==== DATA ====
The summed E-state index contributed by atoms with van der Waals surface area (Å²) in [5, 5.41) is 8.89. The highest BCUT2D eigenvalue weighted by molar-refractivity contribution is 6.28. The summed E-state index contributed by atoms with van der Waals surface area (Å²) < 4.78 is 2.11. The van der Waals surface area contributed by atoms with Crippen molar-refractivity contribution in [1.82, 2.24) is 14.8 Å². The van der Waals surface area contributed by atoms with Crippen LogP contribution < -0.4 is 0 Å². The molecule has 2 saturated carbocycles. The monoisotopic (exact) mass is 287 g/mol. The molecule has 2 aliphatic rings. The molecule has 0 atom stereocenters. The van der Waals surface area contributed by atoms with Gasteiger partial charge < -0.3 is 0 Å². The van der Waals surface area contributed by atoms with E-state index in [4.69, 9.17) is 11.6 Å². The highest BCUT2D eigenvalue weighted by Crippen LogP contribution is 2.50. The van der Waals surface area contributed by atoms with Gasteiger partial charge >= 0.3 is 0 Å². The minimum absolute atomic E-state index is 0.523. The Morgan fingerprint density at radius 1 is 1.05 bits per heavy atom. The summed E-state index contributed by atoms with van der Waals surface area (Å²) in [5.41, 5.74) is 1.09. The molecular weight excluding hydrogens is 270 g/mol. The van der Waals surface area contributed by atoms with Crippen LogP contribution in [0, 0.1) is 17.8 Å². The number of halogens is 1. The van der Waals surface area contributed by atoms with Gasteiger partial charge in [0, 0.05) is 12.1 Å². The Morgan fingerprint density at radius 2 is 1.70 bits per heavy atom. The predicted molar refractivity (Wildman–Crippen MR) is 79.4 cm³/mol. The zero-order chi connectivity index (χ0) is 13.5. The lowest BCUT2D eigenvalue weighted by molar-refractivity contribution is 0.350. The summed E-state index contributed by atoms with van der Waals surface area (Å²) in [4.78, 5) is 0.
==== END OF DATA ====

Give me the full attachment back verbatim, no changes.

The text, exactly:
The summed E-state index contributed by atoms with van der Waals surface area (Å²) in [5, 5.41) is 8.89. The highest BCUT2D eigenvalue weighted by molar-refractivity contribution is 6.28. The summed E-state index contributed by atoms with van der Waals surface area (Å²) < 4.78 is 2.11. The van der Waals surface area contributed by atoms with Crippen molar-refractivity contribution in [1.82, 2.24) is 14.8 Å². The van der Waals surface area contributed by atoms with Crippen LogP contribution < -0.4 is 0 Å². The molecule has 2 saturated carbocycles. The monoisotopic (exact) mass is 287 g/mol. The molecule has 2 aliphatic rings. The molecule has 0 atom stereocenters. The van der Waals surface area contributed by atoms with Gasteiger partial charge < -0.3 is 0 Å². The van der Waals surface area contributed by atoms with E-state index in [4.69, 9.17) is 11.6 Å². The highest BCUT2D eigenvalue weighted by Crippen LogP contribution is 2.50. The van der Waals surface area contributed by atoms with Gasteiger partial charge >= 0.3 is 0 Å². The minimum absolute atomic E-state index is 0.523. The Morgan fingerprint density at radius 1 is 1.05 bits per heavy atom. The summed E-state index contributed by atoms with van der Waals surface area (Å²) in [5.41, 5.74) is 1.09. The molecular weight excluding hydrogens is 270 g/mol. The van der Waals surface area contributed by atoms with Crippen LogP contribution in [0, 0.1) is 17.8 Å². The number of halogens is 1. The van der Waals surface area contributed by atoms with Gasteiger partial charge in [0, 0.05) is 12.1 Å². The Morgan fingerprint density at radius 2 is 1.70 bits per heavy atom. The predicted molar refractivity (Wildman–Crippen MR) is 79.4 cm³/mol. The zero-order chi connectivity index (χ0) is 13.5. The lowest BCUT2D eigenvalue weighted by molar-refractivity contribution is 0.350. The summed E-state index contributed by atoms with van der Waals surface area (Å²) in [4.78, 5) is 0.